The Wye Valley is situated on the border of England and Wales and is a Region of Outstanding Natural Beauty. Covering 45 miles and located south of Hereford, its landscape is one of the most picturesque in the UK. This was recognised in 1971 when it gained an AONB designation to become a protected area.
The Wye Valley is spread over three counties: Herefordshire, Gloucestershire and Monmouthshire. To the North lie the impressive Black Mountains which give way, as one travels south, to the softer rural valleys around Newport and Chepstow. In addition to tourism, agriculture remains an important industry in the area.
Through the landscape of streams and wooded hills, flows the River Wye, the fifth longest in the country. Its waters prove popular with water-sport enthusiasts, fisherman and pleasure-boaters.
The Wye Valley also proves a natural habitat for a range of rare animal and aquatic species such as the Horseshoe Bat and the Whitebeam – it has three, internationally recognised, Special Areas of Conservation. Read on as we take a look at some of the major Wye Valley visitor attractions and places of interest.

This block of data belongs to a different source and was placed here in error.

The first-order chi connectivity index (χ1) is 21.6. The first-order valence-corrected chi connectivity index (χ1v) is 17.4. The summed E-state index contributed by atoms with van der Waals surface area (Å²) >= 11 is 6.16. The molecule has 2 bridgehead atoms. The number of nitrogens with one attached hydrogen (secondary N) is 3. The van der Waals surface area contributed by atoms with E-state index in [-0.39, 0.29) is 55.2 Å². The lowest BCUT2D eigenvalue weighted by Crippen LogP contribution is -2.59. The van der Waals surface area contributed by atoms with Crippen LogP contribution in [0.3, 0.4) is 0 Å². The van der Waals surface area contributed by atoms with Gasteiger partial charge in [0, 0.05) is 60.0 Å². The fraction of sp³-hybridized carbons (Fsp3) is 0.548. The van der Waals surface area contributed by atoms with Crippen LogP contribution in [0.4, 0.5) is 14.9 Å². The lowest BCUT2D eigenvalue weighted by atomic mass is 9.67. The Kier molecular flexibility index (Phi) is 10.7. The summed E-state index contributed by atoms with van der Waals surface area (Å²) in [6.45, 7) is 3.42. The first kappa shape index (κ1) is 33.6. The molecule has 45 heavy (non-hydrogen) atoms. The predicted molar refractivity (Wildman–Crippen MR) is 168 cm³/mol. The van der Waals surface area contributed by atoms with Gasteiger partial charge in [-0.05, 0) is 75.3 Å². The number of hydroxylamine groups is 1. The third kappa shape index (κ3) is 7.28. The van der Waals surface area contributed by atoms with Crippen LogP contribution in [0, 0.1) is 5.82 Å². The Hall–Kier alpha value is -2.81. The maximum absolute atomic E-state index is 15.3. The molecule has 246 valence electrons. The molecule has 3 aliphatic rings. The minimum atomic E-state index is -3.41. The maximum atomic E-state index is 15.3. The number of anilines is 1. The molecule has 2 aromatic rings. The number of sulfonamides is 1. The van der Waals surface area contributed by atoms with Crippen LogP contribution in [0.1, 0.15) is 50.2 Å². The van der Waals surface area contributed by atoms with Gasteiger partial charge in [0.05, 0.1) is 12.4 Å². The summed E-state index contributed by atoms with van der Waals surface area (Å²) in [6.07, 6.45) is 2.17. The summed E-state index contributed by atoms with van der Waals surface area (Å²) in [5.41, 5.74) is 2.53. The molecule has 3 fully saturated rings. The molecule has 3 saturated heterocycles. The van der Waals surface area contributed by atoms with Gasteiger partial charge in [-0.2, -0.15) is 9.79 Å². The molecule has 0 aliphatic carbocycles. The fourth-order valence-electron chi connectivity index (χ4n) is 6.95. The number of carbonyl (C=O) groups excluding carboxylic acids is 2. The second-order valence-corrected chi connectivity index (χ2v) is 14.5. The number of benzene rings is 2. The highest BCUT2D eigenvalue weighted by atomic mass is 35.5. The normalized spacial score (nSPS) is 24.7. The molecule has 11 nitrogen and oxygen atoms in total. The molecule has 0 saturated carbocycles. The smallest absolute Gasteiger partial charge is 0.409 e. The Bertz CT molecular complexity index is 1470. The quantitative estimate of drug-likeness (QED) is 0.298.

History and Culture
Tintern Abbey is one of the most impressive monastic ruins in the country and dates back to the 12th century. Standing three stories high and largely intact, it looks over the Wye Valley towards Symonds Yat.
The magnificent Goodrich Castle is also well-preserved and boasts a fine collection of medieval buildings as well as an excellent visitor centre, which features small exhibition detailing the life and history of the Castle.
Chepstow Castle, overlooking the River Wye, is also worth visiting and dates from the mid-11th century – it is one of the oldest surviving examples of a stone fortification in Britain.
In addition to the Wye Valley visitor attractions mentioned above, there’s also a variety of water-sport activities – these can be arranged on the River Wye. The Monmouth Canoe Centre, hires out canoes and kayaks and also offers guided excursions around the region. Go Ape Adventure Course proves very popular and features a tree-top obstacle course consisting of ladders, tarzan swings and zip slides – pre-booking is essential.
A number of centres also provide horse-riding services, such as Llanthony Riding and Trekking at Court Farm – both short excursions and longer riding holidays can be arranged. Cycling also provides a novel way of exploring the region – cycle hire is widely available throughout the region.
Towns and Villages
As well as the many Wye Valley visitor attractions that we’ve look at, the Wye Valley also features a wonderful collection of towns and picturesque villages – from the historical intrigue of Chepstow to the quaint charm of market towns such as Hay-on-Wye. Here are a few highlights.
Chepstow is situated in an Area of Outstanding Natural Beauty on the border between England and Wales. Renowned for its magnificent Norman keep, the town was at one time a bustling port that specialised in timber.